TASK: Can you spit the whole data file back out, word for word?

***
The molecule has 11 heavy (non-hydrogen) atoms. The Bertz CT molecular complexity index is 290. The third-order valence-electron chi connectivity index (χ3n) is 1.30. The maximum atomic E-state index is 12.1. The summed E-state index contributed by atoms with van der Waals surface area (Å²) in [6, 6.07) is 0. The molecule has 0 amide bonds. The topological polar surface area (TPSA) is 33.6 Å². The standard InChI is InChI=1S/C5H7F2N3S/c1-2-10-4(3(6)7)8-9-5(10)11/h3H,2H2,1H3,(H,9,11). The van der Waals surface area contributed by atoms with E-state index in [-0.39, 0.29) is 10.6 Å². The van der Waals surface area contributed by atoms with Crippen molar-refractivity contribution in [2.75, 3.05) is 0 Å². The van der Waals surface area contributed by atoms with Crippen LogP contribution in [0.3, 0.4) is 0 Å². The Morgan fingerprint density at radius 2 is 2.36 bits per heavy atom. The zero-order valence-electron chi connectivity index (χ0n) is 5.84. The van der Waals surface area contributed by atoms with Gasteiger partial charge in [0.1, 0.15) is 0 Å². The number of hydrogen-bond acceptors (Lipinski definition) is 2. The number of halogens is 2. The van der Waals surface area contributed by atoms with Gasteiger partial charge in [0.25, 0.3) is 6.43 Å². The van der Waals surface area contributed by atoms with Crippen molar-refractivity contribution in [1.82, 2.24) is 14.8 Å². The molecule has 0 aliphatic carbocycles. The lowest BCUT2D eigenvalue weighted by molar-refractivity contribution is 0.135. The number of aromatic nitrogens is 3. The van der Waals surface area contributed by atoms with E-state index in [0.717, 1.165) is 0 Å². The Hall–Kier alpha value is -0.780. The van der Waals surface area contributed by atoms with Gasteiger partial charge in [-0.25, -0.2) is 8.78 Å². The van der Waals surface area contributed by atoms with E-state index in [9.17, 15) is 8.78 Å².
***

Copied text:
The molecule has 11 heavy (non-hydrogen) atoms. The Bertz CT molecular complexity index is 290. The third-order valence-electron chi connectivity index (χ3n) is 1.30. The maximum atomic E-state index is 12.1. The summed E-state index contributed by atoms with van der Waals surface area (Å²) in [6, 6.07) is 0. The molecule has 0 amide bonds. The topological polar surface area (TPSA) is 33.6 Å². The standard InChI is InChI=1S/C5H7F2N3S/c1-2-10-4(3(6)7)8-9-5(10)11/h3H,2H2,1H3,(H,9,11). The van der Waals surface area contributed by atoms with E-state index in [-0.39, 0.29) is 10.6 Å². The van der Waals surface area contributed by atoms with Crippen molar-refractivity contribution in [2.75, 3.05) is 0 Å². The van der Waals surface area contributed by atoms with Crippen LogP contribution in [0.3, 0.4) is 0 Å². The Morgan fingerprint density at radius 2 is 2.36 bits per heavy atom. The zero-order valence-electron chi connectivity index (χ0n) is 5.84. The van der Waals surface area contributed by atoms with Gasteiger partial charge in [0.1, 0.15) is 0 Å². The number of hydrogen-bond acceptors (Lipinski definition) is 2. The number of halogens is 2. The van der Waals surface area contributed by atoms with Gasteiger partial charge in [0.25, 0.3) is 6.43 Å². The van der Waals surface area contributed by atoms with Crippen molar-refractivity contribution in [1.82, 2.24) is 14.8 Å². The molecule has 0 aliphatic carbocycles. The lowest BCUT2D eigenvalue weighted by molar-refractivity contribution is 0.135. The number of aromatic nitrogens is 3. The van der Waals surface area contributed by atoms with E-state index in [0.717, 1.165) is 0 Å². The Hall–Kier alpha value is -0.780. The van der Waals surface area contributed by atoms with Gasteiger partial charge in [-0.25, -0.2) is 8.78 Å². The van der Waals surface area contributed by atoms with E-state index in [9.17, 15) is 8.78 Å².